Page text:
The First Presbyterian Church of Ulysses formed when a group of the faithful came once a month to David Atwater’s home in Trumansburg to hear the Rev. John Lindsley preach. The church was formally organized in January of 1803 through the work of the Rev. Jedediah Chapman, the first stated missionary of the Presbyterian Church. He was appointed “for four years on the Northwest Frontier” and was “authorized to employ catechists for the other persons unacquainted with the principles of our holy religion.” During the American Revolution, Chapman was such an ardent patriot a large price was offered on his head. He served a year as Chaplain in General George Washington’s army and General Lafayette was a frequent visitor in his home. Rev. Chapman organized other congregations, including one at Ithaca (originally known as the South or the Second Presbyterian Church of Ulysses).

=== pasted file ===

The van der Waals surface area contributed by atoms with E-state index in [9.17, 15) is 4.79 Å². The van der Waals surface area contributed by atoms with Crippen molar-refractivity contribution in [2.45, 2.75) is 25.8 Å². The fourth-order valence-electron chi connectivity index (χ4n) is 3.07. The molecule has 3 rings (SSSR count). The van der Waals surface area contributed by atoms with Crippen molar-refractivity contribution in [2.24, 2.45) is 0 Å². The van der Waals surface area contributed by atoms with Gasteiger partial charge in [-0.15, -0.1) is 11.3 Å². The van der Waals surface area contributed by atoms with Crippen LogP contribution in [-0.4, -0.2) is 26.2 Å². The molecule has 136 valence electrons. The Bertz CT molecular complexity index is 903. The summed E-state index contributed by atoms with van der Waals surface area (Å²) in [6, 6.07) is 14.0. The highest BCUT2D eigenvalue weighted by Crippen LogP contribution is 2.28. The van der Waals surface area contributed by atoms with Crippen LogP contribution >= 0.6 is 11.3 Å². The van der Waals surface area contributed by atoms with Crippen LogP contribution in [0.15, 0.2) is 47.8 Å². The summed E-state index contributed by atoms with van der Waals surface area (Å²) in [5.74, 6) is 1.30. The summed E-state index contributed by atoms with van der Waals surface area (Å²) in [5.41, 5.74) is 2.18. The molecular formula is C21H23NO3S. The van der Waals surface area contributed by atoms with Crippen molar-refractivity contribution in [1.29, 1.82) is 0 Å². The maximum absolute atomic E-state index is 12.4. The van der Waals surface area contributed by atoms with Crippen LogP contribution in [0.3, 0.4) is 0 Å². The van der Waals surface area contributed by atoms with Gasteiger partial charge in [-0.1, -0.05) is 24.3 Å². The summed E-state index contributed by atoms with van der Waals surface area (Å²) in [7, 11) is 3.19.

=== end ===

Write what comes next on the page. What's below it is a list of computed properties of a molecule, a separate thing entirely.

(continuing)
The Trumansburg church hosted the organizing meeting of the Presbytery of Geneva in 1805. This congregation has been a member of the Geneva Presbytery, Elmira Presbytery, Steuben-Elmira Presbytery and presently the Presbytery of Geneva as boundaries have expanded and contracted.
The first church building, a log cabin 25 by 35 ft. in size, stood at the corner of Podunk and Perry City Roads. In 1817, to meet the needs of a growing congregation., a frame church was erected on the site of the present sanctuary. In 1848, that church was razed to make way for the present sanctuary and chapel, materials from the frame church being used in the construction of both the chapel and sanctuary.